In the U. S. A., The origin of the word "hamburger" is believed to have been first cited on January 5, 1889. According to the Oxford English Dictionary, it first appeared in print in a Walla Walla, Washington, newspaper. Yes, the same place those sweet delectable Walla Walla onions come from.
The term Hamburger steak first appeared in the January 5, 1889 edition of the Walla Walla (Washington) Union. The steak was soon dropped...source
Lila Perl, author of more than 6 cookbooks, including Flannel Hash and Shoo-Fly Pie: American Regional Foods and Festivals also authored The Hamburger Book (c) 1974. Here are her thoughts on the "first" hamburger.
We have no archeological evidence telling us when the first hamburger was eaten or where. It is almost certainty, however, that the first hamburger was eaten raw. Stone age peoples, having no metal tools, sometimes chose to scape away at large chunks of raw meat with sharpened, chipped stones. The small particles they collected were easier to chew than gnawing directly on large, tough slabs of raw flesh.
Many believe that the hamburger, as we know it, had its beginning with J. Wellington Wimpy. You must recall his mumble jumble.
"I'd gladly pay you Tuesday for a hamburger today."
Okay, so perhaps Wimpy joining the Popeye comic strip in 1931, didn't popularize the hamburger like the Tartars did thrashing through Russia but, what Popeye did for spinach, the cartoon character Wimpy did for hamburgers. Wimpy loved to eat hamburgers, didn't like paying for them and certainly raised enough curiosity to spawn a successful chain of hamburger restaurants called Wimpy's. Wimpy's restaurant chain was founded by Eddie Gold in the 1930s. Don't quote me, but I think he started it in Chicago. Anyway, back to Wimpy. To this day, when someone mentions Wimpy (which thank goodness doesn't happen often) I think of hamburgers. Personally, I'm not much of a hamburger connoisseur. Heaven forbid, I don't really like hamburgers. I can count how many times I have ever been to a McDonald's, Burger King or even Wendy's. If I had to choose my favorite fast food hamburger "joint", it would have to be White Castle. Although, Wendy's receives many kudos from my grandchildren. Thinking about a White Castle hamburger doesn't really do much for me. Thinking about all those times I spent in Brooklyn as a youngster hanging around White Castle with my older Brooklyn cousins, can and has brought me to tears. Have I told you, I LOVE Brooklyn!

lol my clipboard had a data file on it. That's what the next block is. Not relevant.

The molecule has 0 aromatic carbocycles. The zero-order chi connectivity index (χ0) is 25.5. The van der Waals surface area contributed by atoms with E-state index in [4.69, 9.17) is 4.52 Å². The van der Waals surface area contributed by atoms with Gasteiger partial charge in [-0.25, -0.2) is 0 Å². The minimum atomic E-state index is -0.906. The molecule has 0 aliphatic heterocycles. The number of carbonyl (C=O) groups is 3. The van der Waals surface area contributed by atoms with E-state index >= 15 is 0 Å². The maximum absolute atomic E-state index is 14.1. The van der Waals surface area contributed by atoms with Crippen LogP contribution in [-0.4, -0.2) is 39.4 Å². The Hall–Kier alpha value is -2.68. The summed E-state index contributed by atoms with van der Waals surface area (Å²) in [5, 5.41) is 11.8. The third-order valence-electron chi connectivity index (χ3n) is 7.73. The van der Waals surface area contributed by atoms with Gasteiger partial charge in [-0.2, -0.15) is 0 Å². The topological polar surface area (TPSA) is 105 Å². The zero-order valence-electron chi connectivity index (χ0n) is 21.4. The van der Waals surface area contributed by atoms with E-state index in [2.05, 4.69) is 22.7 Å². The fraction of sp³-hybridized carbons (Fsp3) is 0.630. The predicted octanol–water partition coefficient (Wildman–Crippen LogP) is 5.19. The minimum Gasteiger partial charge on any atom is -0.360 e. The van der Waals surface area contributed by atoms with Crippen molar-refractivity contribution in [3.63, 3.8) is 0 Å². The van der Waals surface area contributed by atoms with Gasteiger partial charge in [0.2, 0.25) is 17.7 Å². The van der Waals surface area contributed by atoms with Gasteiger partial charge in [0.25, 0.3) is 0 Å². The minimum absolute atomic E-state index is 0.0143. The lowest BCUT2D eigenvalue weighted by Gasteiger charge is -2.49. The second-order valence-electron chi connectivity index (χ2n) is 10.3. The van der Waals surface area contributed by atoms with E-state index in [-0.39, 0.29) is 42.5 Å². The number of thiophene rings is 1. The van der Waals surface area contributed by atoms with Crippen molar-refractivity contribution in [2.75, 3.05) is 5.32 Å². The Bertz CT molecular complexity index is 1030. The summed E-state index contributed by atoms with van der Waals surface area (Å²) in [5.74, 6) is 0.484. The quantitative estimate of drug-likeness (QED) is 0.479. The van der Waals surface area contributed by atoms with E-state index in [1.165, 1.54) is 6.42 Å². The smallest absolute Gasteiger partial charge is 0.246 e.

I think I'll pass on the hamburger talk for now. May is National Hamburger Month and probably a better time to ignite those fires for Memorial Day. I will leave you with a recipe from The Hamburger Book and of course, something to ponder...
...human-kind's love of hamburgers began when we were not humans at all, but a 5-foot-tall pseudo-human called Australopithicus, who, quite by accident, discovered the wonderfulness of cooked meat when either lightning or a spark from the friction of stone tools ignited dry grass and seared freshly killed bison. Jeffrey Tennyson in his book "Hamburger Heaven: The Illustrated History of the Hamburger"
I'll leave you with this recipe and closing from The Hamburger Book
The hamburger story has now come full circle, from the very "first" hamburger eaten raw in a savage landscape four million years ago by a composite ape-man, to the sophisticated grilled hamburger you cook for your lunch today or bought at your neighborhood fast-food hamburger stand
|1 pound hamburger|
3 tbs. dried onion soup mix
1-1/2 tbs. butter or margarine
|1-1/2 tbs. Worcestershire sauce|
4 hamburger buns split
soft butter or margarine
|Blend hamburger and onion soup mix thoroughly and shape into four thick patties, about 4 inches in diameter.|
In a 10 inch skillet, heat butter and Worcestershire Sauce to sizzling. Add hamburgers and fry until well-browned and slightly crusty on bottom. Turn, lower heat slighly, and cook on other side until browned and of desired doneness in center written before current safety concerns
Prepare buns by toasting them and top burgers with catsup and pickle slices if desired.
And when did that tantalizing phrase "Where's the Beef?" make its debut? January 10, 1984.